Friday, June 1, 2012

Visual Humor


Great ideas do not always stem from the _____ology/ics of something, sometimes they come from the back of a napkin, a sick utilized as a stylus for drawing in the sand, or pigment pressed on the palm of a hand and then slapped onto the wall of a cave.

If you're a visual thinker, like me, then visual explanations are important to understand and remember information quickly and efficiently.


Take for example, a shareholders meeting, perhaps one of the most painful meetings in the history of meetings, ranking 2nd only to the meeting about how to hold effective meetings.

Sifting through volumes of data, reports, projections, and simulations can cause the most interested shareholder to revert to the fetal position, thinking about nothing other than what they'd "rather" be doing.

With the help of visual aids, however, even the worst projections become interesting visual metaphors worthy of extended contemplation, and if you're lucky, riddles worthy of solving.




Presenting information Zenfully humorous is an art as well as a technique. The visual aid chosen is not intended to provide a complete overview of a concept, but rather a poignant concept that, when conveyed through imagery, helps viewers grasp the essential points of a subject in a short period of time. 
 



Images should be honed to the immediate task for the best reaction. They should also overload or exaggerate the main concept.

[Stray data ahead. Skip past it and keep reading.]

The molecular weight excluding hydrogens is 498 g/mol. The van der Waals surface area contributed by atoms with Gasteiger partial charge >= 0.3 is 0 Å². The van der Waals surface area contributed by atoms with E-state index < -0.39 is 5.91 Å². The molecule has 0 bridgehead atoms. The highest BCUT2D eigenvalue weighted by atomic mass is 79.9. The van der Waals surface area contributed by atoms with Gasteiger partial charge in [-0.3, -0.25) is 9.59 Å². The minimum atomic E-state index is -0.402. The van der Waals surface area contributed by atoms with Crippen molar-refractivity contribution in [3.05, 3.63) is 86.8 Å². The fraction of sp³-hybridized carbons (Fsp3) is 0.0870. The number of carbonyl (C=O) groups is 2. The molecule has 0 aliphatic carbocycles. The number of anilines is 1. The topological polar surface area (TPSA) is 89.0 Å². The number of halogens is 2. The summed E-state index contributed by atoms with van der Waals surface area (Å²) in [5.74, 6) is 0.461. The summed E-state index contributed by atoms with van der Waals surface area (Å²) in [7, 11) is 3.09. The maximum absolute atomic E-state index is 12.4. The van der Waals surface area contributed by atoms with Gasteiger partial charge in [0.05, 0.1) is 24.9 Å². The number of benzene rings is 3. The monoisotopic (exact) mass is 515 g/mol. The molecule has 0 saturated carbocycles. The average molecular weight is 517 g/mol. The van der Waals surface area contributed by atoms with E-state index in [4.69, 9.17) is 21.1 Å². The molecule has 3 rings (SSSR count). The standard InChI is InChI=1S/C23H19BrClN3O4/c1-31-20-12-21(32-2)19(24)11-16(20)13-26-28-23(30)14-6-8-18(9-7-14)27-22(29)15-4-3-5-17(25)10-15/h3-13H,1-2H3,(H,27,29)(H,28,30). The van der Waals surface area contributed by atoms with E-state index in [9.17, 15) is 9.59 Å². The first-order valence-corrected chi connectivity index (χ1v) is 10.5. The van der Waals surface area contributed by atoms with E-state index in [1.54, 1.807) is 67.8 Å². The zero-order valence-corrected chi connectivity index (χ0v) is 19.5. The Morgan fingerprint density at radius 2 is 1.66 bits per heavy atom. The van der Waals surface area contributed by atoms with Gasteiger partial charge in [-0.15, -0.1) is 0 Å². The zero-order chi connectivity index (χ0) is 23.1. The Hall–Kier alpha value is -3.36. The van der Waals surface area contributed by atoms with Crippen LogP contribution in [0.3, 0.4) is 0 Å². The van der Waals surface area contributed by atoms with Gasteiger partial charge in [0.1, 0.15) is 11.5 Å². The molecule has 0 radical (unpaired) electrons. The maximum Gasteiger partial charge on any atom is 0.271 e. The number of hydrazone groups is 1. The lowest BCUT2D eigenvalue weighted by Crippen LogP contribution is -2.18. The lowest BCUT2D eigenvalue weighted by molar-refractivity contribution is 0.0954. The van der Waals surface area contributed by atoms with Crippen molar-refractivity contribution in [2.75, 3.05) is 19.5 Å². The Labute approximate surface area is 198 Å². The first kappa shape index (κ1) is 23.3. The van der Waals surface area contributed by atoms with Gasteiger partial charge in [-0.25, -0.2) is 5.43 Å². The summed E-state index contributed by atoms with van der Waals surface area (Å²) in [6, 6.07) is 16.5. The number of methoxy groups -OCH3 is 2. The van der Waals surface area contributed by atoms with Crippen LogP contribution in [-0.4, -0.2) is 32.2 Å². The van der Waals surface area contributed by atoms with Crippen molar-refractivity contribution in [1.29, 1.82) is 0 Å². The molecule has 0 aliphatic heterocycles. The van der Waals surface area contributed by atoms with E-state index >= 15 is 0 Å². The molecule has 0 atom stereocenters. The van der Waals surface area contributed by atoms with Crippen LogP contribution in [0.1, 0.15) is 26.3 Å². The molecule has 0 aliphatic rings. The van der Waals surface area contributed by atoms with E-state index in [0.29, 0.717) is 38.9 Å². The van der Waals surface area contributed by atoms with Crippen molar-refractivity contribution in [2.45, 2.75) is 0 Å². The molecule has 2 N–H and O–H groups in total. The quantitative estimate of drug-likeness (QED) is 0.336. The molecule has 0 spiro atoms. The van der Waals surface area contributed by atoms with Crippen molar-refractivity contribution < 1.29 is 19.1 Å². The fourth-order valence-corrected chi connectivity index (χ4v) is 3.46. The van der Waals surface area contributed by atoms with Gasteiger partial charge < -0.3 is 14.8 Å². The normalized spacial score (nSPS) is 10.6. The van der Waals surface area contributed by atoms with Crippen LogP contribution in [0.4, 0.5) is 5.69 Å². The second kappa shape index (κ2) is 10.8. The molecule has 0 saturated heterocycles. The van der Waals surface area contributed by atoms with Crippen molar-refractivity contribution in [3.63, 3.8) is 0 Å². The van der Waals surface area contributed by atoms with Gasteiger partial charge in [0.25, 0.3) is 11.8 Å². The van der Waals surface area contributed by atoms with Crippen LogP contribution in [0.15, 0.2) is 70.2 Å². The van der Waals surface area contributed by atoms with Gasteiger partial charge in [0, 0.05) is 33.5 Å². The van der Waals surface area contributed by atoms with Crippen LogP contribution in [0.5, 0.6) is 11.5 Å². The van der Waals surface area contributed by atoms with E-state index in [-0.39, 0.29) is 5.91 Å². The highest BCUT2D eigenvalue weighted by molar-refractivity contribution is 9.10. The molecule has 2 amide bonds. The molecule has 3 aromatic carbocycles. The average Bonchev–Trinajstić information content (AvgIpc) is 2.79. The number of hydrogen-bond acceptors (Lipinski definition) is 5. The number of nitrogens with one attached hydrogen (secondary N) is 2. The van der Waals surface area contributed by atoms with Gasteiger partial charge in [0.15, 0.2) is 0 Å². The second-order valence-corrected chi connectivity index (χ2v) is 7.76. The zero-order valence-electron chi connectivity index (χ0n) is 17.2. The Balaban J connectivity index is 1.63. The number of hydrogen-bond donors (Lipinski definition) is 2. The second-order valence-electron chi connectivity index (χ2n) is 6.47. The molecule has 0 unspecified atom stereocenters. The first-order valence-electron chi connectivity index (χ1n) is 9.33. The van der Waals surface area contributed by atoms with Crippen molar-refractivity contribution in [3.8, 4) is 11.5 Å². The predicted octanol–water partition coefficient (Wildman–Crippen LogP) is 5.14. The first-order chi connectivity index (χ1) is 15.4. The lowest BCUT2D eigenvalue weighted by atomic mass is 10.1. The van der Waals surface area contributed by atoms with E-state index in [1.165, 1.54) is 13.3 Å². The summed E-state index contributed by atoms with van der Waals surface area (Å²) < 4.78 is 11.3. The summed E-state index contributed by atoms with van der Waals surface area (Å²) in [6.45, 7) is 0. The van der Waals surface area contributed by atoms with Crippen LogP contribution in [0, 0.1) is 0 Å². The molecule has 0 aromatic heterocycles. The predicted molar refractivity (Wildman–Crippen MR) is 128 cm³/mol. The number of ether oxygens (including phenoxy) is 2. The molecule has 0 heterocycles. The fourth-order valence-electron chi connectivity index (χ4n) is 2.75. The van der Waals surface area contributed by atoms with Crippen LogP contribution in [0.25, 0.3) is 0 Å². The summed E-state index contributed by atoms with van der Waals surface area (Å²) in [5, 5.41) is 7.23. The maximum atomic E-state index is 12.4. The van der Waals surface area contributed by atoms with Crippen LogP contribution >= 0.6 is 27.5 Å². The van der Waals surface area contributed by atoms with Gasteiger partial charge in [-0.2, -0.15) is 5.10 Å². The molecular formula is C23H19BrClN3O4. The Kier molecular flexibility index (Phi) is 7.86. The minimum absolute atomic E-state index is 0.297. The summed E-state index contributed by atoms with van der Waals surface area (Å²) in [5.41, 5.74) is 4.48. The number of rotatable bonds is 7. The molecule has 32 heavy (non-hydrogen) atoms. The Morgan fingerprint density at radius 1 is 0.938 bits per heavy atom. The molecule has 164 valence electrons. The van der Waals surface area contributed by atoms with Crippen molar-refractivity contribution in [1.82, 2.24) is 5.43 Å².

Documented since antiquity, caricatures are one of the oldest forms of pictorial humor. Humor combined with visual art is found in Ancient Egyptian, Roman and Greek iconography (Wright 1875).


Hogarth, and after him Rowlandson and Gillray, were famous British caricaturists of the 18th century, while the French dominated the genre in the 19th century with Gavarni, Daumier and Doré. By the end of the 19th century, German "cartoonists" such as Wilhelm Busch, Heinrich Zille, Thomas Theodor Heine, Rudolf Wilke, and Olaf Gulbransson emerged. 


What all these comics have in common is their well-crafted visual representation of humor - the methods rather than the process. The drawings direct our eyes to what's out there, tells us what we're seeing, and either shows us something we've seen before or conversely, never seen before.  Basically, the artist draws something which begs the viewer, "When you look at this, do you see what I see?" 


Asking and answering these questions visually brings to mind Dan Roam's six basic visual frameworks from which he states all other possible representations are derived, including the portrait.



Essentially, visual humor has to match answers to questions, be it financial, social, political, or gender oriented, and if you can squeeze in two meanings simultaneously, as with a visual pun, you've activated two scripts at the same time that often evokes incongruous concepts. 



According to Christian F. Hempelmann and Andrea C. Sampson on Visual Humor (p. 615-616): 

"Visual puns are difficult to transpose into the verbal domain." 



"A visual symbol for the concept of knife" ... "Must always resemble that which it stands for, as this resemblance is how the concept is evoked. Such a symbol could not, for example, be round like a circle, but must be elongated and pointed, regardless ofhow much it is abstracted or may rely on content in a picture, such as a symbol for an object that is cut with the knife or a symbol for a hand that holds it." 


Visual humor lies in the hands of those who are playful with their visualizations - relating these concepts central to humor, depicting, expressing, and reflecting highly complex emotional states or intellectual concepts in a work that requires little or no subtext.  








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